Rivera and offensive coordinator Scott Turner will be with the team again in 2022. However, a major change will come with the newly-acquired Carson Wentz presumably starting at quarterback in place of Taylor Heinicke. That change doesn’t obviously portend a change in rushing volume for the team now known as the Commanders. We shall see.
Antonio Gibson was the clear lead guy on the ground in Washington in 2021. While JD McKissic was also useful in fantasy, it was actually Jaret Patterson who saw the second-most rushing attempts on the team. Besides those three, Jonathan Williams and the unfortunately-surnamed Wendell Smallwood also saw light work. Here are the full rushing efficiency profiles for each of those five backs:
Gibson is a controversial figure in dynasty these days. He has been efficient in his first two NFL seasons after converting from wide receiver at Memphis. His Box-Adjusted Efficiency Rating was the No.11-highest mark among lead backs last year. This came in higher than those of guys like Joe Mixon and Nick Chubb. He was even more impressive in that area in 2020, with a BAE Rating of 125.0-percent.
Despite quality overall efficiency, Gibson has been less than stellar in producing positive outcomes on a consistent basis relative to his teammates. His Relative Success Rate in 2021 is just a 45th-percentile mark, and it follows up a 55th-percentile showing in the same metric in 2020. The contrast between his BAE Rating and RSR numbers has meant that Gibson has been one of the most volatile high-volume runners since entering the league. That makes sense given his wide receiver background, as you might correctly assume based on that history that Gibson is a dynamic athlete who is still raw as a pure runner.
The Best of the Rest
Patterson was not good in his rookie season, providing neither positive efficiency nor consistent output.
McKissic, on the other hand, provided both of those things in addition to his contributions as a pass-catcher. Barring one- and three-carry seasons with the Seahawks in 2016 and 2018, respectively, McKissic has posted BAE Ratings above the 100-percent mark and positive RSR numbers in every season of his career. He is one of the best role-playing backs in the league.
Smallwood didn’t touch the ball enough for his numbers to be conducive to legitimate evaluation. Williams didn’t get much work either, but his Composite Efficiency Score of 94.5 was lower than the scores of only Najee Harris and Deebo Samuel last season.
Brian Robinson has been a hot topic as of late. The narrative is that he’ll be eating into a lot of Gibsons work, but will that amount to FF points? If Gibson goes down are you expecting much from Brob? @noahmoreparties has TJ Yeldon as his ceiling comp 😬 do you agree? pic.twitter.com/qzstacSHmh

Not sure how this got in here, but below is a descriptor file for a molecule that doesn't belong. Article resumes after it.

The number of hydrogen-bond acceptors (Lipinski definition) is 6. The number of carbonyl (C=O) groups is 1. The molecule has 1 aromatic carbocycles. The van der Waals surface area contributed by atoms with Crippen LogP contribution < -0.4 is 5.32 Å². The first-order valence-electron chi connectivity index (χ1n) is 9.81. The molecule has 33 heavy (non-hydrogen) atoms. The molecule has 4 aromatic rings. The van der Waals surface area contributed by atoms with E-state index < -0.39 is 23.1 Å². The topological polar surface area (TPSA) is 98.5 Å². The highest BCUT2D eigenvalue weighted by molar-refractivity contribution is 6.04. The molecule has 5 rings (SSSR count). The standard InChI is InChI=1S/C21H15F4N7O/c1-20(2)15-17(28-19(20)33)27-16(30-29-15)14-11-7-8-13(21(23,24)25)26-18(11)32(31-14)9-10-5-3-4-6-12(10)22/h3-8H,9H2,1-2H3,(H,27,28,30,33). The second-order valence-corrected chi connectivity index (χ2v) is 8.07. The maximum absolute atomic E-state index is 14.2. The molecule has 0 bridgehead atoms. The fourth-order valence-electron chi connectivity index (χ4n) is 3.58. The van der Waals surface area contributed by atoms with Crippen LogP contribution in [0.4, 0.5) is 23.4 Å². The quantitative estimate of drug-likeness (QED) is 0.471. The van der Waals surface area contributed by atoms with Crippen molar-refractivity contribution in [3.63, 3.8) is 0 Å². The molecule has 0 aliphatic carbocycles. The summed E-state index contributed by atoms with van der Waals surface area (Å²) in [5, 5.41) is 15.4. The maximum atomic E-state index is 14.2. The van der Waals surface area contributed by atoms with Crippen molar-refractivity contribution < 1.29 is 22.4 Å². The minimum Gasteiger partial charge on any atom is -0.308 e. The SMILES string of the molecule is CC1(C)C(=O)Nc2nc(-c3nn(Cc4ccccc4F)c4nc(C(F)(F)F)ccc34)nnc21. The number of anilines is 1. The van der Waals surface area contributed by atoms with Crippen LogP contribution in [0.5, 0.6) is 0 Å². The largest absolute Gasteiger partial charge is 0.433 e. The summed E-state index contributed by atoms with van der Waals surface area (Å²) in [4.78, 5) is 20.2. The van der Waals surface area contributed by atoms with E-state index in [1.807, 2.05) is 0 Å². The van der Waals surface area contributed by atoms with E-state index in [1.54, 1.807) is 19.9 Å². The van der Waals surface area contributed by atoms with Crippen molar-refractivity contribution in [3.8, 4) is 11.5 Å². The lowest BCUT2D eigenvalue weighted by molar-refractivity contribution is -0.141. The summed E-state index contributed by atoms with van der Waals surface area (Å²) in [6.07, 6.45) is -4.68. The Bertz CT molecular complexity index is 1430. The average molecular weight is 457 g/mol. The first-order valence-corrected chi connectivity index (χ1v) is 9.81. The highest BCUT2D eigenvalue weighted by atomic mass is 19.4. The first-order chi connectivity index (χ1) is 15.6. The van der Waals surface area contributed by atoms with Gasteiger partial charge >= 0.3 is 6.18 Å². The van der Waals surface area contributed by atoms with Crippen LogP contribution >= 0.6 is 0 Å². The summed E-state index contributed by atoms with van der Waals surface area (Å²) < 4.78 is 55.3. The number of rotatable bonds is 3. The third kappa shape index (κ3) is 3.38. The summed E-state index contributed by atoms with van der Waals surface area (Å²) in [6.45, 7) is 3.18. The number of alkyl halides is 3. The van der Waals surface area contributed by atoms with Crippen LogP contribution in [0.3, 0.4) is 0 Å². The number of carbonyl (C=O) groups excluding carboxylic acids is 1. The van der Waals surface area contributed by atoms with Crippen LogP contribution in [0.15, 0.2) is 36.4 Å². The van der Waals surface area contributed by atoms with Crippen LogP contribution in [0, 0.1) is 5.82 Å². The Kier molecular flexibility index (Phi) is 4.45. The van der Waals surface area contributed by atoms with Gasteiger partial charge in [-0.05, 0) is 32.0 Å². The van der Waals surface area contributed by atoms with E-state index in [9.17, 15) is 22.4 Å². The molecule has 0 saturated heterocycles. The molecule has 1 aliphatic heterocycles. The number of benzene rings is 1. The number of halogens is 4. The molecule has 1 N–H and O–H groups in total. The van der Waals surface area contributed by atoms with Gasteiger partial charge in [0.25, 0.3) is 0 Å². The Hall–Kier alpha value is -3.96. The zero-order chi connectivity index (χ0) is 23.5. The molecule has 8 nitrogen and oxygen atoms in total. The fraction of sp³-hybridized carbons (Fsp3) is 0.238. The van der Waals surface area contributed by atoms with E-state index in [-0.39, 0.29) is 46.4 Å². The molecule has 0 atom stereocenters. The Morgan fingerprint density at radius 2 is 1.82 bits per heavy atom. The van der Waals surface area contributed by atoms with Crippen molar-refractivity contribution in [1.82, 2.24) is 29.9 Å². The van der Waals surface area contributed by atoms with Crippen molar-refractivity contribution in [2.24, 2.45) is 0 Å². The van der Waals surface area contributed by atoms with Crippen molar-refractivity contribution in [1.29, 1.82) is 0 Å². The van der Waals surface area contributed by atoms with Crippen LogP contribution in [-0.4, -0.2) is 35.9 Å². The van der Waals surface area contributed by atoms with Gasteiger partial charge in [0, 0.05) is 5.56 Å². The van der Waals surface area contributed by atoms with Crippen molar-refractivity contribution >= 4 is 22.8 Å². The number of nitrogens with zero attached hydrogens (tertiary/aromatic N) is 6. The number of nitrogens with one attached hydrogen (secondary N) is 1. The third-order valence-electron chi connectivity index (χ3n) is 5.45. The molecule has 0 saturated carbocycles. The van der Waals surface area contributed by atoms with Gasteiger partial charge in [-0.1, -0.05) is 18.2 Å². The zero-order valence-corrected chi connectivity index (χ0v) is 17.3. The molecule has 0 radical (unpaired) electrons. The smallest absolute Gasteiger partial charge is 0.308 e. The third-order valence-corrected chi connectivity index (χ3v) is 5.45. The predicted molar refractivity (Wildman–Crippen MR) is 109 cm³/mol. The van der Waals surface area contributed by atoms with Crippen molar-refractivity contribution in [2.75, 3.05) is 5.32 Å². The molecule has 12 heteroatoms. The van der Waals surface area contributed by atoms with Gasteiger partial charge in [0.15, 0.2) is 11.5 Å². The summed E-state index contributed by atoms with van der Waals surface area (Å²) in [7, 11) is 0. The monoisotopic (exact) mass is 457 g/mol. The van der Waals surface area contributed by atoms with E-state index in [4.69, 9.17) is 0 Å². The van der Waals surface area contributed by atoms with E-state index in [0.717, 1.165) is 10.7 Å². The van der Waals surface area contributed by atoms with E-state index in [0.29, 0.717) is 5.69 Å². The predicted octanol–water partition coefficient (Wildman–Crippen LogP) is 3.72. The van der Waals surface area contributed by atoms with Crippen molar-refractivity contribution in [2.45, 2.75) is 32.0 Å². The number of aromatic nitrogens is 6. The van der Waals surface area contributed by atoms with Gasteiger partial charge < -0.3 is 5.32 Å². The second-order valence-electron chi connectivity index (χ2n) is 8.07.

— Full Tilt Dynasty Podcast (@DynastyTilt) May 26, 2022
So Now What?
The biggest change in this backfield is the addition of rookie runner Brian Robinson in the third round of the NFL Draft. Gibson is still the best player in this running back room, and while Robinson lacks dynamism, he is a steady runner who will make good decisions and get what is blocked. That skillset is a positive real-life complement to the things that Gibson does well. However, the addition of another role player likely results in a flatter distribution of carries (and, therefore, fantasy points). This doesn’t bode well for the maximization of Gibson’s individual productivity.
At this point, I’m not very excited about any of the players in the Washington backfield. Gibson was found money for savvy drafters in the second round of rookie drafts back in 2020. He’s miscast as a bell cow runner and will likely never reach the David Johnson-type upside that many envisioned for him. According to DLF, he’s currently going in the mid-4th round and as the RB17 in dynasty startups. I’d much rather have guys like Kenneth Walker, Travis Etienne, or Leonard Fournette in that range.
McKissic could once again provide fantasy utility as a PPR machine in a satellite back role, but the addition of Robinson makes this backfield messier for everyone. I’m also not particularly interested in Robinson himself.
The other backs under contract are Patterson, Williams, and Reggie Bonnafon. None of them are worth rostering.
Gibson truthers are like GameStop stock bros circa mid-February 2021. It was fun for a while. You got some legitimate value out of your investment. Now, it’s time to grow up if you’re still hoping for more.